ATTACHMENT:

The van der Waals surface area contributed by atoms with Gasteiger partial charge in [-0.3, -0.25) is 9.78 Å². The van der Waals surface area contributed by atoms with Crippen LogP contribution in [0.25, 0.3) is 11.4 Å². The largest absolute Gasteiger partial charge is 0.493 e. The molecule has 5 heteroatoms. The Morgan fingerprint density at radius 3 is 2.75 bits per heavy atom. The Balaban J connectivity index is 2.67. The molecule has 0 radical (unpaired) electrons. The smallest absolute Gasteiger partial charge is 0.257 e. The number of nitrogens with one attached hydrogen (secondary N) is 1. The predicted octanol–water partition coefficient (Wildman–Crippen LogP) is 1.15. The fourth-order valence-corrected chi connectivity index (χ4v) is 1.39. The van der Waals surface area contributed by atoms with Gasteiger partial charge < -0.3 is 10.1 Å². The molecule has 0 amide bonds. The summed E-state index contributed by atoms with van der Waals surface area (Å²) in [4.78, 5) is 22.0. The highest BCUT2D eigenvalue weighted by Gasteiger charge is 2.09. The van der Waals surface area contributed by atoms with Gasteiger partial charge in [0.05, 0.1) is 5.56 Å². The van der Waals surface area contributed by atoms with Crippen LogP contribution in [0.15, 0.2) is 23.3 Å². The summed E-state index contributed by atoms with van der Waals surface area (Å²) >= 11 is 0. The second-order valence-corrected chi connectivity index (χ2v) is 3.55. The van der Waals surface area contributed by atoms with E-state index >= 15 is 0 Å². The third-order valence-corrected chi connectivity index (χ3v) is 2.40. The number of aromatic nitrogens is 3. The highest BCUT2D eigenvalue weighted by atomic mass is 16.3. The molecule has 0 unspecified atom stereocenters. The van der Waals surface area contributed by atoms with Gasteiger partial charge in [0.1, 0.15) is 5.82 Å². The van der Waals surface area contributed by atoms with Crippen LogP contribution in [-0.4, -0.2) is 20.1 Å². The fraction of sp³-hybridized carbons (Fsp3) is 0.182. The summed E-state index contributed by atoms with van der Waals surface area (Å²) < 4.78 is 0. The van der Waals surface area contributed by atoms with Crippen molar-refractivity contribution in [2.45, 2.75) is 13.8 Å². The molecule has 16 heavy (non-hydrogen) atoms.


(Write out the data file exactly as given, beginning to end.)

The van der Waals surface area contributed by atoms with Gasteiger partial charge in [-0.3, -0.25) is 9.78 Å². The van der Waals surface area contributed by atoms with Crippen LogP contribution in [0.25, 0.3) is 11.4 Å². The largest absolute Gasteiger partial charge is 0.493 e. The molecule has 5 heteroatoms. The Morgan fingerprint density at radius 3 is 2.75 bits per heavy atom. The Balaban J connectivity index is 2.67. The molecule has 0 radical (unpaired) electrons. The smallest absolute Gasteiger partial charge is 0.257 e. The number of nitrogens with one attached hydrogen (secondary N) is 1. The predicted octanol–water partition coefficient (Wildman–Crippen LogP) is 1.15. The fourth-order valence-corrected chi connectivity index (χ4v) is 1.39. The van der Waals surface area contributed by atoms with Gasteiger partial charge < -0.3 is 10.1 Å². The molecule has 0 amide bonds. The summed E-state index contributed by atoms with van der Waals surface area (Å²) in [4.78, 5) is 22.0. The highest BCUT2D eigenvalue weighted by Gasteiger charge is 2.09. The van der Waals surface area contributed by atoms with Gasteiger partial charge in [0.05, 0.1) is 5.56 Å². The van der Waals surface area contributed by atoms with Crippen LogP contribution in [0.15, 0.2) is 23.3 Å². The summed E-state index contributed by atoms with van der Waals surface area (Å²) >= 11 is 0. The second-order valence-corrected chi connectivity index (χ2v) is 3.55. The van der Waals surface area contributed by atoms with E-state index >= 15 is 0 Å². The third-order valence-corrected chi connectivity index (χ3v) is 2.40. The number of aromatic nitrogens is 3. The highest BCUT2D eigenvalue weighted by atomic mass is 16.3. The molecule has 0 unspecified atom stereocenters. The van der Waals surface area contributed by atoms with Gasteiger partial charge in [0.1, 0.15) is 5.82 Å². The van der Waals surface area contributed by atoms with Crippen LogP contribution in [-0.4, -0.2) is 20.1 Å². The fraction of sp³-hybridized carbons (Fsp3) is 0.182. The summed E-state index contributed by atoms with van der Waals surface area (Å²) < 4.78 is 0. The van der Waals surface area contributed by atoms with Crippen molar-refractivity contribution in [2.45, 2.75) is 13.8 Å². The molecule has 16 heavy (non-hydrogen) atoms.